The viewing platform is located a full mile from the memorial itself – can you imagine? That’s the distance needed to see the whole thing properly. Currently, only the warrior’s head is complete, and stands at a neck-aching 87 feet high. The present work now focuses on the horses head, which will be 219 feet high when complete – or in more easily visualised terms, 22 stories high. Gulp!
Crazy Horse himself was chosen for his bravery and heroism to represent the Native American nation. He died – stabbed in the back by a US soldier – at the age of 35, but had dedicated his short life to the care and protection of his people, and the advancement of their rights.
It is also believed that the Lakota Sioux feel that their sacred lands were violated by the construction of Mount Rushmore. The Crazy Horse monument is in some way an attempt to redress the balance. No matter how you feel about the issues involved in who owns what land, I defy you to visit the Crazy Horse website and not come away humbled, moved and inspired. The two most awesome monuments in the world - Crazy Horse and Mount Rushmore - are just 17 miles apart geographically. But the difference in the ways these structures celebrate their respective icons are immense.
The site will tell you all you need to know about the project in stunning detail – and there’s plenty for anoraks and statisticians to get their teeth into. Want to know exactly which kind of dynamite is favourable for the Black Hills rock? Want to know the exact dimensions of what has been achieved so far, and the projected scale of the completed project? It’s all here and more.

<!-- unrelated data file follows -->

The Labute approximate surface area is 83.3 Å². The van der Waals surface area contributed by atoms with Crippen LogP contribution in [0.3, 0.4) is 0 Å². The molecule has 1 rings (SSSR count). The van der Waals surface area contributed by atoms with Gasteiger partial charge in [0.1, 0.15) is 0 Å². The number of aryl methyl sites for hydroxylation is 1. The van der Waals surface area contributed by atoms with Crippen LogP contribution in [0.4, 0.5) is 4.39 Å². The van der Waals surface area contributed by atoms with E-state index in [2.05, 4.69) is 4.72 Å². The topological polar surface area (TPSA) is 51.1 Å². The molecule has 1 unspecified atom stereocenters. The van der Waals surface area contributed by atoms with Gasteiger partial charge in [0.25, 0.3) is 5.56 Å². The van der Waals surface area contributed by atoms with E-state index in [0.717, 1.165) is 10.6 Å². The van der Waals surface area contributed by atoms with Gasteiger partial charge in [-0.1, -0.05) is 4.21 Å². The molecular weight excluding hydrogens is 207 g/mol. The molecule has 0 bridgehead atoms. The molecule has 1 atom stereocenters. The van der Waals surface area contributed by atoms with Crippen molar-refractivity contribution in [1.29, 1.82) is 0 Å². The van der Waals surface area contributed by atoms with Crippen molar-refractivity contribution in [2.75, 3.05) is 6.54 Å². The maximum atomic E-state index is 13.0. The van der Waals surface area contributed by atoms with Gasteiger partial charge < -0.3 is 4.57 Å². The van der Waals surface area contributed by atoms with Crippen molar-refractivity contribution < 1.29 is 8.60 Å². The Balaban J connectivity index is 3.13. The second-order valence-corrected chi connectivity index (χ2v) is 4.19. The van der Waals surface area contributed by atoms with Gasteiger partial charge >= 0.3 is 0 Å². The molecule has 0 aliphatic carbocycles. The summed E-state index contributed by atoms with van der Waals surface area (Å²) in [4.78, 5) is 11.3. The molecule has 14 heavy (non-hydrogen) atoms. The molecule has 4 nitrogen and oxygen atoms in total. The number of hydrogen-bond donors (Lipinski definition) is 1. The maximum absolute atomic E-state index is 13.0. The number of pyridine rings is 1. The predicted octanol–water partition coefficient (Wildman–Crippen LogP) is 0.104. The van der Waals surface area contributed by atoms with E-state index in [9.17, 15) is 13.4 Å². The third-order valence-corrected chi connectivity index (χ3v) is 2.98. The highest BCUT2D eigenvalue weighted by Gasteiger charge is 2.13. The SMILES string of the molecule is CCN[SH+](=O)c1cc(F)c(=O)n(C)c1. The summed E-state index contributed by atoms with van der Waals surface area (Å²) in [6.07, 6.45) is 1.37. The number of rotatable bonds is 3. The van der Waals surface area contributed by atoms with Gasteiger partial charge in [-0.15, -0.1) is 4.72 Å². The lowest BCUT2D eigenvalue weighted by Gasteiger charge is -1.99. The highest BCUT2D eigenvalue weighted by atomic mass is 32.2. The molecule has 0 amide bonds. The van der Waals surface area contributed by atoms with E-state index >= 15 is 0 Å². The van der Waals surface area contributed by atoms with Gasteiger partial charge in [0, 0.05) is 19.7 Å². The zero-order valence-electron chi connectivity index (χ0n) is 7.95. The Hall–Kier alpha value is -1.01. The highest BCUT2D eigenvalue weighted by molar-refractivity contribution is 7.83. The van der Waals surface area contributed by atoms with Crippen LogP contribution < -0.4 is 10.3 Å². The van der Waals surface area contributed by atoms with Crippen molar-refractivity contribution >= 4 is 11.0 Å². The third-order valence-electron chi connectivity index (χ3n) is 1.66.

But for me the joy is in looking at the pictures. There a finished scale model of the monument – one 34th of the intended size. The pictures of this alone are inspirational! And what visitor centre experience would be complete without a visit to the gift shop? Here you can buy (or browse) heaps of goodies from the educational to the fun and frivolous. You can buy all kinds of stuff made out of rock hewn from the site – how cool is that? And of course there’s a food section too. (Fancy a sip of my herbal tea? – it’s called ‘teepee dreams’).
There’s a fascinating programme of events too – quite often there are night time ‘blasts’ at the monument, and these are floodlit for the enjoyment of spectators (and safety of sculptors too!). I can only dream and imagine what it must be like to stand one mile from the Crazy Horse Memorial, deep in the Black Hills, watching the worlds biggest ever statue being created before ones eyes. Who could possibly fail to be moved by such a sight.
I urge you to visit the Crazy Horse website, and while you’re at it, do some google searches too for more photos and personal accounts of this incredible undertaking. In the meantime I’ll leave you with the words of Korzak himself, who wrote this poem to be carved in three-foot high letters on the side of the mountain beside his proud chief, pointing at his lands:
When the course of history has been told Let these truths here carved be known: Conscience dictates civilisations live And duty ours to place before the world, A chronicle which will long endure. For like all things under us and beyond Inevitably we must pass into oblivion
This land of refuge to the stranger Was ours for countless eons before: Civilisations majestic and mighty. Our gifts were many which we shared And gratitude for them was known But later, given my oppressed ones Were murder, rape and sanguine war
Looking East from whence invaders came Greedy usurpers of our heritage For us the past is in our hearts, The future never to be fulfilled. To you I give this granite epic For your descendents to always know – ‘My lands are where my dead lie buried’